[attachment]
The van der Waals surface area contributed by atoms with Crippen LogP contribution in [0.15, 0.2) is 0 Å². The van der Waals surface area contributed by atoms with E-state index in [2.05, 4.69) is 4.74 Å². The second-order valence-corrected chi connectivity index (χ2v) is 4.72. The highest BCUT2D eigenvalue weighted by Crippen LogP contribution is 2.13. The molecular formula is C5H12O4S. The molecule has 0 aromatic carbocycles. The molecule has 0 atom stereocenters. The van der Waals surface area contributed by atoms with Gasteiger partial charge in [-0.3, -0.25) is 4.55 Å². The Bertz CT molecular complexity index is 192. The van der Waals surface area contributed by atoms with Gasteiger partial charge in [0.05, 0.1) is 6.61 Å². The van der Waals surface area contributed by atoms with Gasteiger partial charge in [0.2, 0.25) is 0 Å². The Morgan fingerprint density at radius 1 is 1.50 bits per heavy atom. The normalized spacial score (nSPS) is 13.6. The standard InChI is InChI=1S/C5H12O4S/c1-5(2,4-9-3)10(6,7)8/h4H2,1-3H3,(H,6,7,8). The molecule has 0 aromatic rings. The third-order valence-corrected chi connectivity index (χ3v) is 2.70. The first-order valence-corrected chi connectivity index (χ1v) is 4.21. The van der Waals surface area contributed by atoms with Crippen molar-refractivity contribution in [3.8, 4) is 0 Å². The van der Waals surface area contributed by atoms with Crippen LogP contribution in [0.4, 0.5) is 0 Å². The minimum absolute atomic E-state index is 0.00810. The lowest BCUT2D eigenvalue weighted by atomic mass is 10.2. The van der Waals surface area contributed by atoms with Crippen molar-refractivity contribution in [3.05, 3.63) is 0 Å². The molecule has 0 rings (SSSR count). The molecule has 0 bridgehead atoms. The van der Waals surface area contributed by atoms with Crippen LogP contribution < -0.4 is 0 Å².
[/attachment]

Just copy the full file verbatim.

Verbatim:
The van der Waals surface area contributed by atoms with Crippen LogP contribution in [0.15, 0.2) is 0 Å². The van der Waals surface area contributed by atoms with E-state index in [2.05, 4.69) is 4.74 Å². The second-order valence-corrected chi connectivity index (χ2v) is 4.72. The highest BCUT2D eigenvalue weighted by Crippen LogP contribution is 2.13. The molecular formula is C5H12O4S. The molecule has 0 aromatic carbocycles. The molecule has 0 atom stereocenters. The van der Waals surface area contributed by atoms with Gasteiger partial charge in [-0.3, -0.25) is 4.55 Å². The Bertz CT molecular complexity index is 192. The van der Waals surface area contributed by atoms with Gasteiger partial charge in [0.05, 0.1) is 6.61 Å². The van der Waals surface area contributed by atoms with Gasteiger partial charge in [0.2, 0.25) is 0 Å². The Morgan fingerprint density at radius 1 is 1.50 bits per heavy atom. The normalized spacial score (nSPS) is 13.6. The standard InChI is InChI=1S/C5H12O4S/c1-5(2,4-9-3)10(6,7)8/h4H2,1-3H3,(H,6,7,8). The molecule has 0 aromatic rings. The third-order valence-corrected chi connectivity index (χ3v) is 2.70. The first-order valence-corrected chi connectivity index (χ1v) is 4.21. The van der Waals surface area contributed by atoms with Crippen molar-refractivity contribution in [3.8, 4) is 0 Å². The van der Waals surface area contributed by atoms with Crippen LogP contribution in [0.4, 0.5) is 0 Å². The minimum absolute atomic E-state index is 0.00810. The lowest BCUT2D eigenvalue weighted by atomic mass is 10.2. The van der Waals surface area contributed by atoms with Crippen molar-refractivity contribution in [3.05, 3.63) is 0 Å². The molecule has 0 rings (SSSR count). The molecule has 0 bridgehead atoms. The van der Waals surface area contributed by atoms with Crippen LogP contribution < -0.4 is 0 Å².